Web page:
Parametric B-spline curves and surfaces are widely used to represent ship hull forms (Rogers, 1977). The main reason is that they have many superior geometric properties compared to other mathematical representation schemes (Rogers and Adams, 1989). B-splines have the capability to represent any complex shaped geometry such as ship hull forms, and therefore they have emerged as the de-facto industrial standard in the field of computer aided ship design (CASD). Fairness of a B-spline surface will depend on the quality of control point data. In many cases the designer must eliminate undesirable shape features in order to produce a smoother shape. While removing undesirable shape irregularities the designer must also preserve the shape and keep the form as close to the original as possible in order not to degrade specific performance characteristics. Although many ship hull form design software based on nonuniform rational B-splines (NURBS) are commercially available the designer still faces undesirable shape features in hull form surfaces that must be eliminated.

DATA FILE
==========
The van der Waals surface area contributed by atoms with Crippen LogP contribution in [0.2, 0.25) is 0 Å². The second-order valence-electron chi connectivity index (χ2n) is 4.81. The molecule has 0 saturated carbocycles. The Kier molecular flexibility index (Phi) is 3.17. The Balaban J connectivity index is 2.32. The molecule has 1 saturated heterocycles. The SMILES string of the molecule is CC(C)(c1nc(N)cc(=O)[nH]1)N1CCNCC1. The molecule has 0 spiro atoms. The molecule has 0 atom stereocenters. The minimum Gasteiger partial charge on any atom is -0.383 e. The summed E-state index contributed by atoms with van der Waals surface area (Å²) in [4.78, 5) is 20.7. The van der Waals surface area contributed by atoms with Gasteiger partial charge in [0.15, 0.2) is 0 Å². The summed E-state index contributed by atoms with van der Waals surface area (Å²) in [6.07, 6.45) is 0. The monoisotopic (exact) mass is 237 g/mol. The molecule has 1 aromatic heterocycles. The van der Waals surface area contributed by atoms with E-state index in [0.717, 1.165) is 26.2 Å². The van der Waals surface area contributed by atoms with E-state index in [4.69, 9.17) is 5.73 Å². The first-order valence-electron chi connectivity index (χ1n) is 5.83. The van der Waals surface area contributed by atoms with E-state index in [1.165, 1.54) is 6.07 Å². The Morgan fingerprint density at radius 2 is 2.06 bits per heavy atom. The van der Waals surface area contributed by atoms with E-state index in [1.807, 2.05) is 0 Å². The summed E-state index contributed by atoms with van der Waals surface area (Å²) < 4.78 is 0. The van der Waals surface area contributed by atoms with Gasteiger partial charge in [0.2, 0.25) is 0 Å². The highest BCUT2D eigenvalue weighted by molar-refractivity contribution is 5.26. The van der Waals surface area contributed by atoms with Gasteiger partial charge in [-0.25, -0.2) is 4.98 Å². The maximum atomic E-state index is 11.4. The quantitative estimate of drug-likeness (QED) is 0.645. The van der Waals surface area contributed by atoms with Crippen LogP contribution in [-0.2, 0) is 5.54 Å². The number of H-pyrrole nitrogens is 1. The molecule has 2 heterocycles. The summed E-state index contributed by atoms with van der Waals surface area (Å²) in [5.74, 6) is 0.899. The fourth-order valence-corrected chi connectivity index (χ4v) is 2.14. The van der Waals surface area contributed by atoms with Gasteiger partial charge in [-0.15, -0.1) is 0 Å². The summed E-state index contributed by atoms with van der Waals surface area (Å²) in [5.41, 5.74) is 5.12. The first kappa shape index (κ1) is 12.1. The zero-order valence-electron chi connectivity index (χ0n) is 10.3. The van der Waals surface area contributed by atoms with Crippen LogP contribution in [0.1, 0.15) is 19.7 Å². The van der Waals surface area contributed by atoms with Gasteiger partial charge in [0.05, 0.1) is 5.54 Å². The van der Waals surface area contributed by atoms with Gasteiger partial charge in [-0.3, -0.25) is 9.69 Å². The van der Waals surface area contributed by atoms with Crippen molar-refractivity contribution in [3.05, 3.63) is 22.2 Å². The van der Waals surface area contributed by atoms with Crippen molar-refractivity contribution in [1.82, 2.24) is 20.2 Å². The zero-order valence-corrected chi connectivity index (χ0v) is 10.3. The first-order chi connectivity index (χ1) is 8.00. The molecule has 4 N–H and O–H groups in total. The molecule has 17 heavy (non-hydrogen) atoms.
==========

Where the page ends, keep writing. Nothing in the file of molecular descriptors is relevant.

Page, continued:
Since the 1970s there have been numerous attempts to produce automated fairing procedures for curves and surfaces. Pramila (1978) used linearized fairness functional which minimizes strain energy for ship hull surfaces. McCallum and Zhang (1986) described an automatic smoothing algorithm based on B-splines’ curvature behavior property and applied this to some curve forms used in ship design. Nowacki et al. (1989) described a surface approximation scheme based on minimization of the sum of the strain energy of mesh lines and the potential energy of springs attached to the data points. Rogers and Fog (1989) applied their constrained B-spline curve/surface-fitting algorithm to ship hull forms to generate defining polygons for curves and defining polygonal nets for surfaces. Sapidis and Farin (1990) proposed an automatic fairing algorithm for B-spline curves. The algorithm is based on removing and reinserting knots of the spline. Liu et al. (1991) introduced constrained smoothing B-spline curve fitting for mesh curves of ships by minimizing an energy functional as a fairness measure. Huanzong et al. (1991) proposed a fairing method by minimizing the elastic strain energy of mesh curves of hull surfaces. Moreton and Sequin (1992) applied nonlinear optimization techniques to minimize a fairness functional based on variation of curvature. Nowacki et al. (1992) generated an optimized rectangular network over the data of the ship hull and then constructed a curvature-continuous shape over the network. Nowacki and Lü (1994) proposed procedures for developing fair curves under constraints in which the fairness criterion is based on the linear combination of the square of the second- and the third-derivative norm and the constraints apply to approximation conditions, end conditions and an integral condition pertaining to the area under the curve. Pigounakis and Kaklis (1996) developed a two stage automatic algorithm for fairing cubic parametric B-splines under convexity, tolerance and end constraints. An iterative knot removal and reinsertion technique is employed which adopts the curvature-slope discontinuity as the fairness measure. Pigounakis et al. (1996) proposed three algorithms for fairing spatial B-spline curves: local fairing by knot removal and local/global fairing based on energy minimization; Hahmann (1998) proposed an automatic and local fairing algorithm for bi-cubic B-spline surfaces. In the proposed method a local fairness criterion selects the knot where the spline needs to be faired and the control net is modified by a constrained least-squares approximation. Poliakoff et al. (1999) presented an automated curve-fairing algorithm for cubic B-spline curves based on an extension of Kjellander's (1983) algorithm, which is based on finding and correcting the offending data point. The point to be faired is chosen by calculating for each point the distance to be moved and then choosing the one for which the distance is greatest. Kantorowitz et al. (2000) described a method for fairing ship hull lines which determines the suitable number of control points to produce the required shape of the body sections; Yang and Wang (2001) presented a method for planar curve fairing by minimal energy arc splines where as a first step the optimal tangents for curve interpolation are computed and the point positions are adjusted by smoothing discrete curvatures. Zhang et al. (2001) used strain energy minimization for fairing cubic spline curves and surfaces. Westgaard and Nowacki, 2001 G. Westgaard and H. Nowacki, A process for surface fairing in irregular meshes, Computer Aided Geometric Design 18 (2001) (7), pp. 619–638. Abstract | PDF (398 K) | View Record in Scopus | Cited By in Scopus (3)Westgaard and Nowacki (2001) suggested a stepwise automatic fairing process to construct a smooth surface by optimizing suitably chosen quantitative fairness measures. Kovibia and Pasadas (2004) presented an approximation method of surfaces by a new type of splines called fairness bicubic splines, and the surface is obtained by minimizing a quadratic fairness functional. Renka (2004) suggested a new method for constructing discrete approximation to fair curves and surfaces by directly minimizing an arbitrarily selected fairness functional subject to geometric constraints.